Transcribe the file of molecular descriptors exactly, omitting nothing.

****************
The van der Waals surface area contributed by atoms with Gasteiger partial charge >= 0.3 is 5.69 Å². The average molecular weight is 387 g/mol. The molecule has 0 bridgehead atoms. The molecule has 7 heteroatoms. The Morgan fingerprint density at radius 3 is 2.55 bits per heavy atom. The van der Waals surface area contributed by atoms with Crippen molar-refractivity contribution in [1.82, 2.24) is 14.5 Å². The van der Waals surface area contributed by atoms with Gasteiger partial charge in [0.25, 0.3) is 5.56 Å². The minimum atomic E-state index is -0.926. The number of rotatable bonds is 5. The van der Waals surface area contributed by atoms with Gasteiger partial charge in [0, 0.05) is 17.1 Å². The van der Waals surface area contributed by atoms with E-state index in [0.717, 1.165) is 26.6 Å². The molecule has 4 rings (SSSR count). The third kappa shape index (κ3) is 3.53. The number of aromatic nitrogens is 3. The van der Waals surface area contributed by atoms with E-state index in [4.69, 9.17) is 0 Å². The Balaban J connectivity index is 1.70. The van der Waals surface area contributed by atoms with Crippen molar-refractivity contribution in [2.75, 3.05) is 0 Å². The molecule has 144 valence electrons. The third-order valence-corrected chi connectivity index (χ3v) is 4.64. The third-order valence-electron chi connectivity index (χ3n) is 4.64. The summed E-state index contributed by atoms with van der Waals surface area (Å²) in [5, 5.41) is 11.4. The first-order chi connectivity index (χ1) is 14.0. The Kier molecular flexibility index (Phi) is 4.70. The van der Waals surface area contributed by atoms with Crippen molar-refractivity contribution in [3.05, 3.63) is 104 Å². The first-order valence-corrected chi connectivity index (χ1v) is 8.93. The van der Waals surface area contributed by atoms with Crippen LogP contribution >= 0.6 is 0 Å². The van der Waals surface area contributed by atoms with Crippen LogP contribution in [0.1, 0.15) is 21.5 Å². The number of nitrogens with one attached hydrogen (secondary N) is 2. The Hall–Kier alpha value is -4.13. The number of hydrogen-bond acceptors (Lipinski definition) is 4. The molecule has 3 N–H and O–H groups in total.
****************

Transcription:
The van der Waals surface area contributed by atoms with Gasteiger partial charge >= 0.3 is 5.69 Å². The average molecular weight is 387 g/mol. The molecule has 0 bridgehead atoms. The molecule has 7 heteroatoms. The Morgan fingerprint density at radius 3 is 2.55 bits per heavy atom. The van der Waals surface area contributed by atoms with Crippen molar-refractivity contribution in [1.82, 2.24) is 14.5 Å². The van der Waals surface area contributed by atoms with Gasteiger partial charge in [0.25, 0.3) is 5.56 Å². The minimum atomic E-state index is -0.926. The number of rotatable bonds is 5. The van der Waals surface area contributed by atoms with Gasteiger partial charge in [0, 0.05) is 17.1 Å². The van der Waals surface area contributed by atoms with E-state index in [0.717, 1.165) is 26.6 Å². The molecule has 4 rings (SSSR count). The third kappa shape index (κ3) is 3.53. The number of aromatic nitrogens is 3. The van der Waals surface area contributed by atoms with E-state index in [4.69, 9.17) is 0 Å². The Balaban J connectivity index is 1.70. The van der Waals surface area contributed by atoms with Crippen molar-refractivity contribution in [2.75, 3.05) is 0 Å². The molecule has 144 valence electrons. The third-order valence-corrected chi connectivity index (χ3v) is 4.64. The third-order valence-electron chi connectivity index (χ3n) is 4.64. The summed E-state index contributed by atoms with van der Waals surface area (Å²) in [5, 5.41) is 11.4. The first-order chi connectivity index (χ1) is 14.0. The Kier molecular flexibility index (Phi) is 4.70. The van der Waals surface area contributed by atoms with Crippen molar-refractivity contribution in [3.05, 3.63) is 104 Å². The first-order valence-corrected chi connectivity index (χ1v) is 8.93. The van der Waals surface area contributed by atoms with Crippen LogP contribution >= 0.6 is 0 Å². The van der Waals surface area contributed by atoms with Crippen LogP contribution in [0.1, 0.15) is 21.5 Å². The number of nitrogens with one attached hydrogen (secondary N) is 2. The Hall–Kier alpha value is -4.13. The number of hydrogen-bond acceptors (Lipinski definition) is 4. The molecule has 3 N–H and O–H groups in total.